4 Positive Qualities Most People Fighting Depression Ignore They Have

Positive qualities & fighting depression

While I’m not saying depression it’s a good thing to be proud of because it isn’t, it’s a mental illness and it should be treated.

But, what I’m saying is that the people who fight against depression usually haven’t realized they have some of the most extraordinary qualities we can have as human beings and don’t even know because they have the condition of thinking they’re worthless and seeing themselves broken without remedy.

Depression is tricky, it turns you into a bad narrator of your own story. And you get an idea of how bad you have it when you start to lie with the excuse of “I’m just tired of” being this partially truth.

To lift up your spirit and show you that things are better than you think, I want to share with you what I’ve found are some of the best qualities depressed people have that if they wouldn’t have to fight depression every day, they could change the world!

Most People Fighting Depression Have These Positive Qualities

Introversion

In a world full of extroverted people and with a society that encourages being extroverted as the “way to go” for everything related to success and high-status people, there’s no wonder that introverts are labeled as being something negative. Nothing further from the truth!!

There’s a lot of misconception and myths surrounding this one. Like they don’t like to talk, it’s just that they need something meaningful to say and don’t like to talk for the sake of just filling the empty space with talking for no reason.

Depressive people have the tendency of expressing this kind of behavior too!

Another common misconception is that they don’t like people and prefer to be alone all the time. They do like people, but valuable people who are trustworthy and respect others with healthy boundaries and it’s with this kind of people they love to interact with.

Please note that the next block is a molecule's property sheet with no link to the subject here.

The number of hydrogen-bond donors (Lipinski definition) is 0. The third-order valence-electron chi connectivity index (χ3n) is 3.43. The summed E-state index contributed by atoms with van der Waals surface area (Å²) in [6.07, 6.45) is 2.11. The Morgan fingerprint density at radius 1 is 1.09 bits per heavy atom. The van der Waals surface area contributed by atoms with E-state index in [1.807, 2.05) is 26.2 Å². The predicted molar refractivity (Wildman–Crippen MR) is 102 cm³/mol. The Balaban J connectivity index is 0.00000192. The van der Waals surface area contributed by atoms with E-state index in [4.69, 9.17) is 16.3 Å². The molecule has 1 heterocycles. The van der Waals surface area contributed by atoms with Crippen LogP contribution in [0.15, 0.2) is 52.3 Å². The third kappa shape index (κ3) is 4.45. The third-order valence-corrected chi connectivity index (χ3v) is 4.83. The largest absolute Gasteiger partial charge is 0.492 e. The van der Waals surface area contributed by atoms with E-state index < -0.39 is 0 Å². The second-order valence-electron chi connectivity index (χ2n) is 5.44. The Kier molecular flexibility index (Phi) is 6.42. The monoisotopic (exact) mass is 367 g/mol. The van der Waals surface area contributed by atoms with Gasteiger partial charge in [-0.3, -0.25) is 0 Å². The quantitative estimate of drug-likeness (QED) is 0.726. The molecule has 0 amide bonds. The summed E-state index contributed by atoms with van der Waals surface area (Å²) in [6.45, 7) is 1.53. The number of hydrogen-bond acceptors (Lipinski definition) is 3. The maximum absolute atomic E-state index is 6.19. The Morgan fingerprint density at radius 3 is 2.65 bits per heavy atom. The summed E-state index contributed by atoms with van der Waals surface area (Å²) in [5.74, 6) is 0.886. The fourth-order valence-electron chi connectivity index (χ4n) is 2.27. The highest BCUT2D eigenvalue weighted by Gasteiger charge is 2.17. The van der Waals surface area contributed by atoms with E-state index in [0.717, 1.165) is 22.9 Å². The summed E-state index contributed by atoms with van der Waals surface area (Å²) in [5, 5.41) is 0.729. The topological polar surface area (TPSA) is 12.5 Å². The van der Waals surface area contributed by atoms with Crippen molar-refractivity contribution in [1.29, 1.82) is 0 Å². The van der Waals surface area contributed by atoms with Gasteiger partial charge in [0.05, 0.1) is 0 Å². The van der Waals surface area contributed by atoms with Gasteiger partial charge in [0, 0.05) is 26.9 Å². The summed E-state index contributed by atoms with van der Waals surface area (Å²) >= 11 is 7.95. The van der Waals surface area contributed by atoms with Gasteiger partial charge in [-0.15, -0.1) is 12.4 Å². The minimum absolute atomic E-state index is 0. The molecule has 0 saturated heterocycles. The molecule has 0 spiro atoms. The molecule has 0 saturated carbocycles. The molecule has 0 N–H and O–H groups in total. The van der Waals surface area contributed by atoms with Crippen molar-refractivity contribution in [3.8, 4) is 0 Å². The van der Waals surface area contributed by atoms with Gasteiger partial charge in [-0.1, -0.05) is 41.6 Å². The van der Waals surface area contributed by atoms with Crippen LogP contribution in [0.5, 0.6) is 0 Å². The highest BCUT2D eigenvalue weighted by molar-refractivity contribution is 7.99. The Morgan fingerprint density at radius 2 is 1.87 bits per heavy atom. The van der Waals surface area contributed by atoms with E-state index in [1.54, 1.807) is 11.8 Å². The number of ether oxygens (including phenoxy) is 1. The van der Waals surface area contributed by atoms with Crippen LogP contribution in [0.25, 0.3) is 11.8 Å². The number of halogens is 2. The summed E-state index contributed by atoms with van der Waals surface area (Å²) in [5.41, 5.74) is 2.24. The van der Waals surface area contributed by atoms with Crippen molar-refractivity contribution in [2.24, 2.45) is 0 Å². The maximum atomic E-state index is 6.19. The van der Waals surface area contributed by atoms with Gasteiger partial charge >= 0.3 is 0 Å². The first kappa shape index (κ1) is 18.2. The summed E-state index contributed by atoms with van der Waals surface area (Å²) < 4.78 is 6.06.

Introverts are comfortable with their own thoughts and they just need to recharge themselves with a quiet time being alone.

To learn more about the misconceptions and why being an introvert is something positive read 10 Myths About Introverts from Creativity Post.

High Sensitivity

Having a lot of susceptibilities or a “thin skin” is sometimes what makes depressive people what they are… depressed. Sometimes you have a reason and you know what it is that is making you feel depressed, and sometimes you can’t explain with reasons why you’re feeling like crap all the time.

It is very likely that when you cannot explain “why now”, is because you have been exposed to a negative interaction, thought or feeling so minimal that it wasn’t perceived on your radar. That’s why you take time to rationalize this feeling to make the most sense of it and it’s frustrating when you don’t find that reason.

Depression makes you feel everything darker and worthless but sometimes somedays something good happens and you feel really good and excited for at least a short period of time. And this happens so suddenly that you cannot control it.

I just had defined you how highly sensitive persons usually react to negative and positive stimulus, the only difference with depression it’s that fills your mind with more of the negative stuff. And have a lot of hard work learning to fill it with more of the positive stuff.

This one brings me to the next item on my list…